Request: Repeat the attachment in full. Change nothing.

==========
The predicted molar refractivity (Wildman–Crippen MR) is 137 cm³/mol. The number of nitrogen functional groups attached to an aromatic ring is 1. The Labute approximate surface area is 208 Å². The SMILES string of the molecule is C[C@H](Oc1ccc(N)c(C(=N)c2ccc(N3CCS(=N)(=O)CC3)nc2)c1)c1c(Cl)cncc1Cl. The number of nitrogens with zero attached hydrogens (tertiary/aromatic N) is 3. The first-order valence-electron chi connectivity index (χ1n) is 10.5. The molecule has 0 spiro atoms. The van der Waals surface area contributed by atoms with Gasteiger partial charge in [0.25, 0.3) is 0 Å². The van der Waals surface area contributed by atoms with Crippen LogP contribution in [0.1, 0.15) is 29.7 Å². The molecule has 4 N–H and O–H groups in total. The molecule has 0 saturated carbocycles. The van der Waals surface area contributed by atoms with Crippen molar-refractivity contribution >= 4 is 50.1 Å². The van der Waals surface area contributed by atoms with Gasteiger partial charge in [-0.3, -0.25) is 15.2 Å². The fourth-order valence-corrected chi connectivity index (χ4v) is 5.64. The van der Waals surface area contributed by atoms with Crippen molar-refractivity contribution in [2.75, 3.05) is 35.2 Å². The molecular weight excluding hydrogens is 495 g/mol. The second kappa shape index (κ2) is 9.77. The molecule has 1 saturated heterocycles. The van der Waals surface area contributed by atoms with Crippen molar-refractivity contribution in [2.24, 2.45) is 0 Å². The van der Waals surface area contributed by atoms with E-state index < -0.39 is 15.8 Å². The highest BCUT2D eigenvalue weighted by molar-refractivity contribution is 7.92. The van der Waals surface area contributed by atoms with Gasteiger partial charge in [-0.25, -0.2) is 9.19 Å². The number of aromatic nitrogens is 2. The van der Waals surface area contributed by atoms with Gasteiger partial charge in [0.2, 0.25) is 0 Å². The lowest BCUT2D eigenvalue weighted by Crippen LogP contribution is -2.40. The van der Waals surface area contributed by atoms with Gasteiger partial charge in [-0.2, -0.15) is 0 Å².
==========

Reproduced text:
The predicted molar refractivity (Wildman–Crippen MR) is 137 cm³/mol. The number of nitrogen functional groups attached to an aromatic ring is 1. The Labute approximate surface area is 208 Å². The SMILES string of the molecule is C[C@H](Oc1ccc(N)c(C(=N)c2ccc(N3CCS(=N)(=O)CC3)nc2)c1)c1c(Cl)cncc1Cl. The number of nitrogens with zero attached hydrogens (tertiary/aromatic N) is 3. The first-order valence-electron chi connectivity index (χ1n) is 10.5. The molecule has 0 spiro atoms. The van der Waals surface area contributed by atoms with Gasteiger partial charge in [0.25, 0.3) is 0 Å². The van der Waals surface area contributed by atoms with Crippen LogP contribution in [0.1, 0.15) is 29.7 Å². The molecule has 4 N–H and O–H groups in total. The molecule has 0 saturated carbocycles. The van der Waals surface area contributed by atoms with Crippen molar-refractivity contribution >= 4 is 50.1 Å². The van der Waals surface area contributed by atoms with Gasteiger partial charge in [-0.3, -0.25) is 15.2 Å². The fourth-order valence-corrected chi connectivity index (χ4v) is 5.64. The van der Waals surface area contributed by atoms with Crippen molar-refractivity contribution in [2.75, 3.05) is 35.2 Å². The molecular weight excluding hydrogens is 495 g/mol. The second kappa shape index (κ2) is 9.77. The molecule has 1 saturated heterocycles. The van der Waals surface area contributed by atoms with Crippen molar-refractivity contribution in [2.24, 2.45) is 0 Å². The van der Waals surface area contributed by atoms with E-state index < -0.39 is 15.8 Å². The highest BCUT2D eigenvalue weighted by molar-refractivity contribution is 7.92. The van der Waals surface area contributed by atoms with Gasteiger partial charge in [-0.25, -0.2) is 9.19 Å². The number of aromatic nitrogens is 2. The van der Waals surface area contributed by atoms with Gasteiger partial charge in [0.2, 0.25) is 0 Å². The lowest BCUT2D eigenvalue weighted by Crippen LogP contribution is -2.40. The van der Waals surface area contributed by atoms with Gasteiger partial charge in [-0.2, -0.15) is 0 Å².